In fleet tire sales, the buyers and sellers don’t develop relationships with the product. Rather, both parties are entering into a new, long-term and very personal relationship with each other. The tire salesperson helps each customer succeed at managing their highest maintenance expense so they can provide a livelihood for their families. In return, the salesperson depends on commissions from his or her customers to provide college tuitions, family vacations and more. Their lives are deeply intertwined.

Like any long-term relationship, it must be fair and equitable. If it’s only good for one, it will not last.

Before you talk about features, benefits and price, you must make sure that your prospect wants to do business with you. Years ago, I was given a chance to sell tires for a manufacturer in a great market in the southern U.S. The position was open because my predecessor had gone AWOL. Prior to his disappearance, he managed to break every promise he made to every client in the market. I walked into a hornet’s nest. Negotiations were a non-issue. The buyers told me I could not give them our tires!

It took months of persistence to crack the door back open with these customers before I could earn their business. My first task was to prove that I was someone with whom they would form a relationship. The lesson? If there is no interest, there is no negotiation.

Finding common ground

Common ground is the overlap between the seller’s rock-bottom price and the customer’s top price. Negotiation is the process of finding a point between the two that makes both parties comfortable. If the customer’s top price is far below the salesperson’s bottom price, there is no common ground.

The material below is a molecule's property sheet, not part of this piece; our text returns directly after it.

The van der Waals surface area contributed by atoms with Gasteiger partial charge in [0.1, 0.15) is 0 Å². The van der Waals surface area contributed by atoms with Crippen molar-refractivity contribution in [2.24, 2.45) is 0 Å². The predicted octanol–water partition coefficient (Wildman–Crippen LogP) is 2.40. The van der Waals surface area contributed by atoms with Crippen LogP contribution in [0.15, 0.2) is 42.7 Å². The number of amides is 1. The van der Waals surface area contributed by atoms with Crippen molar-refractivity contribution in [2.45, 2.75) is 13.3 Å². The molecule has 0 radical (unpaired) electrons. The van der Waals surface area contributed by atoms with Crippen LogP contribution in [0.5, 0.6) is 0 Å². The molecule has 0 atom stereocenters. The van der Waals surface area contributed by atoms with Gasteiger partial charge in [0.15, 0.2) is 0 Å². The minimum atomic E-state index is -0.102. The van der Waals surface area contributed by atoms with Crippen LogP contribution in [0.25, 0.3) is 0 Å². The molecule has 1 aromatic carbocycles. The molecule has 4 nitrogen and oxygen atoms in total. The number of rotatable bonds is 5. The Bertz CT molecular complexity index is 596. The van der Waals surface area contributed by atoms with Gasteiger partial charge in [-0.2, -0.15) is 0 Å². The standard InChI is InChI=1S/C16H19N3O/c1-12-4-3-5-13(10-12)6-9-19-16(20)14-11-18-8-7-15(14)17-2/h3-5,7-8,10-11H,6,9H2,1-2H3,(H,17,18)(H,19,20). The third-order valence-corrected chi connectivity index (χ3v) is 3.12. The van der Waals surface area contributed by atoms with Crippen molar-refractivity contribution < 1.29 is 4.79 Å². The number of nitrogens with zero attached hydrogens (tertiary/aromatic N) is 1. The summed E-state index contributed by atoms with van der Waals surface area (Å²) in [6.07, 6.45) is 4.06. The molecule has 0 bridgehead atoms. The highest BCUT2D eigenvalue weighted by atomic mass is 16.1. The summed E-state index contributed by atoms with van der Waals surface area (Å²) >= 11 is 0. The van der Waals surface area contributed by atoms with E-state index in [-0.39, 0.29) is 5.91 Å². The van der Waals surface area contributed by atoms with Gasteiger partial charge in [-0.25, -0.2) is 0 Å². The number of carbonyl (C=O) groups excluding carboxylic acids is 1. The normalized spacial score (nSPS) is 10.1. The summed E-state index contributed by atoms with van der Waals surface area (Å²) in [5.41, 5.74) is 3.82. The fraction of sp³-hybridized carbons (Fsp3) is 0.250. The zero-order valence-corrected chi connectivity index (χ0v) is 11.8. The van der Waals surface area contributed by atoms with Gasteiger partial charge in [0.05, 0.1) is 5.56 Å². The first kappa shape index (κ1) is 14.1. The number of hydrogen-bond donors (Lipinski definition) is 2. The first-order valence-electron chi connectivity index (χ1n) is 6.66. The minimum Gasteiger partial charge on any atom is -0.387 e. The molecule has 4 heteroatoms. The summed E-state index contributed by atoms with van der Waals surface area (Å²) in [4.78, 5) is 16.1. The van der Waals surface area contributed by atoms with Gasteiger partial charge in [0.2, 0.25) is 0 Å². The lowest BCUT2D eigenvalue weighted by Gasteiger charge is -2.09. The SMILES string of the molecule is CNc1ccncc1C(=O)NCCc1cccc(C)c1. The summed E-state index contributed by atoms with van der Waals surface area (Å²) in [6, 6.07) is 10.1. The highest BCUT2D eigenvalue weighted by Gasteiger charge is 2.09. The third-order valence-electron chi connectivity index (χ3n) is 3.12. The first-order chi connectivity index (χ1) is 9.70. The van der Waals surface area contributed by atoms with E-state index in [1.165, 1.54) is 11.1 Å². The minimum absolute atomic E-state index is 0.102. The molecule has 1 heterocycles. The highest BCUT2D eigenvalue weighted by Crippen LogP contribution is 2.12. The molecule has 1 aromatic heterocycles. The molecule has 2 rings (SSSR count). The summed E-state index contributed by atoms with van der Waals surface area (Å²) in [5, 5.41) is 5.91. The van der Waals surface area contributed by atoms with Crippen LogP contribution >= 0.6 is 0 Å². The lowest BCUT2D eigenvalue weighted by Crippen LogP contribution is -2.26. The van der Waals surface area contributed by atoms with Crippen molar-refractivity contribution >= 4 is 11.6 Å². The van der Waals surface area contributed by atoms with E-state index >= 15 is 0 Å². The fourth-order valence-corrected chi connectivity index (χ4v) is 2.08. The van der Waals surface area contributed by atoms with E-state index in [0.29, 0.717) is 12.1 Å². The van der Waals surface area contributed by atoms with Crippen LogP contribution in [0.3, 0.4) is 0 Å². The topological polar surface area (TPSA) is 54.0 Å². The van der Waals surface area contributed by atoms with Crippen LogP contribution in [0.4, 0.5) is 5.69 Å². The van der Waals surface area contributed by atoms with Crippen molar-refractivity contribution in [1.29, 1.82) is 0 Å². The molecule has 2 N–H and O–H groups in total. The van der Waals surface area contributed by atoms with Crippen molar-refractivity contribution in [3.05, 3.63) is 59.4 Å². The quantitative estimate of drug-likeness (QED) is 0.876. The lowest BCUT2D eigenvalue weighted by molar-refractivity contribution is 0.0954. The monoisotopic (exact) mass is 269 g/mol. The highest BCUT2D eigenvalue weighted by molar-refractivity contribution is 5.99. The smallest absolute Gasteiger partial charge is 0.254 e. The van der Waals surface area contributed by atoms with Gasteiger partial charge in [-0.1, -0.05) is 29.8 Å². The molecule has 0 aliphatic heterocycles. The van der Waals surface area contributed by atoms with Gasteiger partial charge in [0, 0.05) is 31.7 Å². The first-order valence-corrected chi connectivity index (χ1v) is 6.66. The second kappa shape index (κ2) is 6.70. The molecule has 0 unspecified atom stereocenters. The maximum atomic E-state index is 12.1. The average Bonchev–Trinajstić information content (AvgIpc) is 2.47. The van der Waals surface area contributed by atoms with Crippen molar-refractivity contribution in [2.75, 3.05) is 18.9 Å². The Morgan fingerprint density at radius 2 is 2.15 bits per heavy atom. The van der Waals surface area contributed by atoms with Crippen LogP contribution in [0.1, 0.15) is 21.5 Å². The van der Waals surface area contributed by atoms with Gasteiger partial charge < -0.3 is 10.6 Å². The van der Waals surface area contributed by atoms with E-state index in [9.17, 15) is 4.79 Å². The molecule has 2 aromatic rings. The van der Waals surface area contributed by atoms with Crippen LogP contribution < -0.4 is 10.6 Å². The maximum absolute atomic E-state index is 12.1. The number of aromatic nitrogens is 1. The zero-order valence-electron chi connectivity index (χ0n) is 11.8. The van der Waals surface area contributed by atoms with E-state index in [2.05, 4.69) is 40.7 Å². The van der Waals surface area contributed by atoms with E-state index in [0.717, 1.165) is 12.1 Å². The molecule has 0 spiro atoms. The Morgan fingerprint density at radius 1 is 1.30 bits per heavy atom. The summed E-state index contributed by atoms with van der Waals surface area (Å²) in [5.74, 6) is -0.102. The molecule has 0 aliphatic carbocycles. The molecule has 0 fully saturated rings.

This is the most common mistake made by inexperienced salespeople. They get in front of the buyer, exchange a few pleasantries and start selling. The buyer cuts them off by saying, “Show me a price and we’ll see what we can do.” Mistaking this for genuine interest, the salesperson leaves to work up an aggressive quote for a buyer who never even said he or she wanted to do business.

This doesn’t mean there is no chance for a sale. But with no relationship in place, the pricing will have to be very aggressive — so cheap that the customer cannot possibly refuse. Since the salesperson’s price is probably more than the customer is willing to pay, the buyer’s response will be predictable: “Your price is too high.” Of course, it’s too high. You’ve asked the buyer to tell you how much he’s willing to pay for something he never said he wanted in the first place. This leaves the salesperson two options: lower the price or “sell” the customer up to his price. This is not negotiating.

Without a relationship, your customer does not consider you part of the value proposition. With no reason to believe you can do anything more than deliver a tire, they focus solely on price. Even if that’s never said overtly, it’s laced throughout the discussion.